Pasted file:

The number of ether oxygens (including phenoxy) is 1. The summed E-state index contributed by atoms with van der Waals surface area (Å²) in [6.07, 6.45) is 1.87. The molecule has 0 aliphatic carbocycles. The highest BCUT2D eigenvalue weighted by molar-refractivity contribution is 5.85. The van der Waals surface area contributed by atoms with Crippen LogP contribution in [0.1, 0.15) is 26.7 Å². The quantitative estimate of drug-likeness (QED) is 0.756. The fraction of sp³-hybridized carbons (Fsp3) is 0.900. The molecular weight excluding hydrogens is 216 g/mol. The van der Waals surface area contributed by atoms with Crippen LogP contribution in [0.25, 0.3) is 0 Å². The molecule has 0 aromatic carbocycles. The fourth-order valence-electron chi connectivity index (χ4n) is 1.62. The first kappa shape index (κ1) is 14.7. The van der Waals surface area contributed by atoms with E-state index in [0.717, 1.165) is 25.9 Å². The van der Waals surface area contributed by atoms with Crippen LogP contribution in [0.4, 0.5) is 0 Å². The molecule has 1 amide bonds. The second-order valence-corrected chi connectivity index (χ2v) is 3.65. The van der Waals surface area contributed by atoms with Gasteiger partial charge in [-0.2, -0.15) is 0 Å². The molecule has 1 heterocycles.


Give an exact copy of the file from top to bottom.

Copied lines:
The number of ether oxygens (including phenoxy) is 1. The summed E-state index contributed by atoms with van der Waals surface area (Å²) in [6.07, 6.45) is 1.87. The molecule has 0 aliphatic carbocycles. The highest BCUT2D eigenvalue weighted by molar-refractivity contribution is 5.85. The van der Waals surface area contributed by atoms with Crippen LogP contribution in [0.1, 0.15) is 26.7 Å². The quantitative estimate of drug-likeness (QED) is 0.756. The fraction of sp³-hybridized carbons (Fsp3) is 0.900. The molecular weight excluding hydrogens is 216 g/mol. The van der Waals surface area contributed by atoms with Crippen LogP contribution in [0.25, 0.3) is 0 Å². The molecule has 0 aromatic carbocycles. The fourth-order valence-electron chi connectivity index (χ4n) is 1.62. The first kappa shape index (κ1) is 14.7. The van der Waals surface area contributed by atoms with E-state index in [0.717, 1.165) is 25.9 Å². The van der Waals surface area contributed by atoms with Crippen LogP contribution in [0.4, 0.5) is 0 Å². The molecule has 1 amide bonds. The second-order valence-corrected chi connectivity index (χ2v) is 3.65. The van der Waals surface area contributed by atoms with Gasteiger partial charge in [-0.2, -0.15) is 0 Å². The molecule has 1 heterocycles.